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Old 12-27-2012, 04:10 AM   #8 (permalink)
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You already have a lot of great responses, but I just wanted to add that the high pitched puppy yelp didn't work for Cici so it might not work for all puppies as her trainer had mentioned. Our trainer taught us the mommy "BOH" (in a deep loud voice, not sure how to spell the sound), instead of the yelp as a second alternative. That really got her attention to stop biting, and it was much easier for my BF to do it also since he wasn't able to do the yelp very well.


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Old 12-27-2012, 11:09 AM   #9 (permalink)
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Thanks for the advice! I've never heard about the sound that the mom makes, I'll have to try that.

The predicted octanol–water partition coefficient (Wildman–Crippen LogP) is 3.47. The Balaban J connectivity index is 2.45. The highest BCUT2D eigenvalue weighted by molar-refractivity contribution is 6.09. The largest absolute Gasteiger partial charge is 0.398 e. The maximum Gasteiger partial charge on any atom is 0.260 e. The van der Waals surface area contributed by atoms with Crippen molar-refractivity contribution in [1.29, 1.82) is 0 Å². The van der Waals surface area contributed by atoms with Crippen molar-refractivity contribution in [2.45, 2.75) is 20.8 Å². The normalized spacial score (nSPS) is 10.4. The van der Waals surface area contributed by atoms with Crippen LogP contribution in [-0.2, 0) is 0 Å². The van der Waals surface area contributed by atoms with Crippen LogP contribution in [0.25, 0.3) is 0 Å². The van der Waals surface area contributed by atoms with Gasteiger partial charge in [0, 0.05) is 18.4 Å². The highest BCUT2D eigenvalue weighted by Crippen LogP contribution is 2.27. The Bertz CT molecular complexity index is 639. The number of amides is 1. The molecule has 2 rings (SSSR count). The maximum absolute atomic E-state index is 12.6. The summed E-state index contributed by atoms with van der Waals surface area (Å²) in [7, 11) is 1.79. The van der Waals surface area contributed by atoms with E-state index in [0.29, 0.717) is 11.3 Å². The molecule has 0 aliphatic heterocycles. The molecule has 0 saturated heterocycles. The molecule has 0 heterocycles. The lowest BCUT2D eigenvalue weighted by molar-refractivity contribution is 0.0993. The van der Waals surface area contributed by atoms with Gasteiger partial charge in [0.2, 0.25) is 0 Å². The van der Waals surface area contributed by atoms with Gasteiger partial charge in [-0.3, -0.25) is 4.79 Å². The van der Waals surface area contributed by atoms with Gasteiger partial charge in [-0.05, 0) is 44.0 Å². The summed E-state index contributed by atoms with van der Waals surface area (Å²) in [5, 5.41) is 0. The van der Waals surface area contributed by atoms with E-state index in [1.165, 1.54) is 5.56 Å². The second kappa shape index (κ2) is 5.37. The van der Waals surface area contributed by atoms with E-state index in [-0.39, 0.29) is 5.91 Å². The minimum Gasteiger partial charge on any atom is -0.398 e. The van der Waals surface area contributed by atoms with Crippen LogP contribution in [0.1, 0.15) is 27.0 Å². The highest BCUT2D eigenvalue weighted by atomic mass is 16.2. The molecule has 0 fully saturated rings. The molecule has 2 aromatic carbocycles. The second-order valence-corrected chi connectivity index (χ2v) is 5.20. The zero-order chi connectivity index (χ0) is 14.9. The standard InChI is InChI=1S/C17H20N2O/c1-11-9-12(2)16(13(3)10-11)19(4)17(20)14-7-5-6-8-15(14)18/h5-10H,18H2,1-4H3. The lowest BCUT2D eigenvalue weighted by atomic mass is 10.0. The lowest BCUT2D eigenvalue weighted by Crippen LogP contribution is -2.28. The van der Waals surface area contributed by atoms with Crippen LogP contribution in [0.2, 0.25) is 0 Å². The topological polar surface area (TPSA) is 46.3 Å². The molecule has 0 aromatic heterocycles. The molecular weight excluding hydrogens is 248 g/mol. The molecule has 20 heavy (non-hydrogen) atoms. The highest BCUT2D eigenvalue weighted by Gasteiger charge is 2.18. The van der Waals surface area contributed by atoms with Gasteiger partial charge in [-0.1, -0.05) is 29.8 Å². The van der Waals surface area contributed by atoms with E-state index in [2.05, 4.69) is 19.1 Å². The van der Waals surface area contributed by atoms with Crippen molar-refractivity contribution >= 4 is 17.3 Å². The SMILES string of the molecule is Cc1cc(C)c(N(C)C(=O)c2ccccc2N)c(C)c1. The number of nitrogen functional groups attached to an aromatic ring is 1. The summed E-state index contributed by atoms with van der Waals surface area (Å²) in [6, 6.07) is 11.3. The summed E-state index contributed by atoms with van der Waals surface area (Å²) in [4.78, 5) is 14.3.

She usually growls when we're playing, but then again, she'll growl at the most random things, like the couch. And her growls usually sound different.

I think the hardest thing is consistency. Since she only bites me really hard, my roommates and friends don't really yelp. Or they'll say "ow" in a normal voice and start laughing.
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Old 12-27-2012, 12:25 PM   #10 (permalink)
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I had to talk to my husband about that just yesterday. Gustave only bit me the first 2-3 days and then never again but my husband complains that he bites him. Well, the genius does the same happy 'ow' and then starts laughing. What else do you expect from the pup!

Put your foot down on this. Bite inhibition is a very important life skill for dogs. This one is nonnegotiable.